I mean, flake8 doesn't have a native API either but at least they're acknowledging that and have plans to add it at some point: http://flake8.pycqa.org/en/latest/user/python-api.html#public-python-api
    John Vandenberg
    @jayvdb
    BaseReport.error is what pycodestyle will invoke for each result it finds
    flake8 2.x uses the private _deferred_results instead, for better performance especially as it distributes the work over multiple processes running pycodestyle concurrently
    John Vandenberg
    @jayvdb
    I dont know internals of flake8 3.x , so i can comment on that easily. But i understand one of the goals of flake8 3 was to avoid being so closely coupled to pycodestyle.
    Carl Crowder
    @carlio
    hey all, just wondering if this is the defacto PyCQA chat method; I found an issue on the meta repo about irc but can't find any irc server/channel info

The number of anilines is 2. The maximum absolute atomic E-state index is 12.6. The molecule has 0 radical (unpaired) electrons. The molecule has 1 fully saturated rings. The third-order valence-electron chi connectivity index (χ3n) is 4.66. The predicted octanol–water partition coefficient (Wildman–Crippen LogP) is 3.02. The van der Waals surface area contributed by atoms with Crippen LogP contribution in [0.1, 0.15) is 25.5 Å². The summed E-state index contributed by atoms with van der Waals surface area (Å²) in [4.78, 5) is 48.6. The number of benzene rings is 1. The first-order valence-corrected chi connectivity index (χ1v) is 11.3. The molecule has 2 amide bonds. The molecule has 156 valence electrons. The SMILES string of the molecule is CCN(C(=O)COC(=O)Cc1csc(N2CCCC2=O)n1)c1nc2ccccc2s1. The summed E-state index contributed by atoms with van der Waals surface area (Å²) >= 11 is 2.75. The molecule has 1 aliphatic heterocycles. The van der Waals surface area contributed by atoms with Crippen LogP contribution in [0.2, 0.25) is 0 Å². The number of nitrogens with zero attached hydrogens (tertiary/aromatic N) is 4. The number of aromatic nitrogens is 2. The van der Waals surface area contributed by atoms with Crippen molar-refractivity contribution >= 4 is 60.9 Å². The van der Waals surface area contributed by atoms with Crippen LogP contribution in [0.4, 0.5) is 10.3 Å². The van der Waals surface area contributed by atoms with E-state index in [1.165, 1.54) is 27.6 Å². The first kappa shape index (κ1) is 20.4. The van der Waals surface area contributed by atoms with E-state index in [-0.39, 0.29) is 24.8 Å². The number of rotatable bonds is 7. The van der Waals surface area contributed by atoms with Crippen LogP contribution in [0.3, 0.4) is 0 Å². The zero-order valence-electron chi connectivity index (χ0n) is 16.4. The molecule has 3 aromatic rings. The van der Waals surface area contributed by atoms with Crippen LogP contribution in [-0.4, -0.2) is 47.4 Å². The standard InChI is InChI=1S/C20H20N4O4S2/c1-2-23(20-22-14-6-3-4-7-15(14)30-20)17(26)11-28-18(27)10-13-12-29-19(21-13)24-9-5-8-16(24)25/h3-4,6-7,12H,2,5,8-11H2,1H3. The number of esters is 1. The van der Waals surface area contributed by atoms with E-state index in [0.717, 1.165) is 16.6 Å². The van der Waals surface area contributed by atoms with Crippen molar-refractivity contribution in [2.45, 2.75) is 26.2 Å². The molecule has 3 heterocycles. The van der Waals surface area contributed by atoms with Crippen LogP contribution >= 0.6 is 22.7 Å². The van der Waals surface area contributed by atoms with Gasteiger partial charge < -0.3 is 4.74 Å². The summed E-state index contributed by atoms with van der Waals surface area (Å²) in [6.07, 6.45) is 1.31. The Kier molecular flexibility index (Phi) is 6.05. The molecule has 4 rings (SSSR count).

nvm found it
    Tomer Keren
    @Tadaboody
    Hey - is there a way to mark certain tests as ignored for certain python implementations?
    I’m asking because PyCQA/pycodestyle#809 addresses typing annotations which were introduced in python 3.5, so I don’t know how to make py2 tests pass
    Gabriel
    @gpotter2

    Hi ! Quick note: pycodestyle conflicts with pylint on F821 when using external classes in a docstring such as:

    def a_scapy_function(self, payload):
        # type: (str) -> base_classes.Packet_metaclass
        return from_another_function()
        # (note we have never imported base_classes in this file)

    ==> since (latest?) version, pycodestyle (flake8) will require base_classes to be imported, whereas pylint will report an "unused import"

    Which one is correct ? (to which tracker should I post a bug ^^)

    Gabriel
    @gpotter2
    Hum, guess I’ll have more chance on github ^^
    Keshav Garg
    @KVGarg
    hey all, I was looking forward to create a converter from JSON to other output formats like JUnit XML, checkstyle, TAP and clover. These JSON results are nothing but coala results. I will be creating this tool as part of my GSoC'19 project. So can anyone help me how will my work will be meaningful to this community ? Also, suggestions are welcome regarding any other format support or related to some topic. :innocent: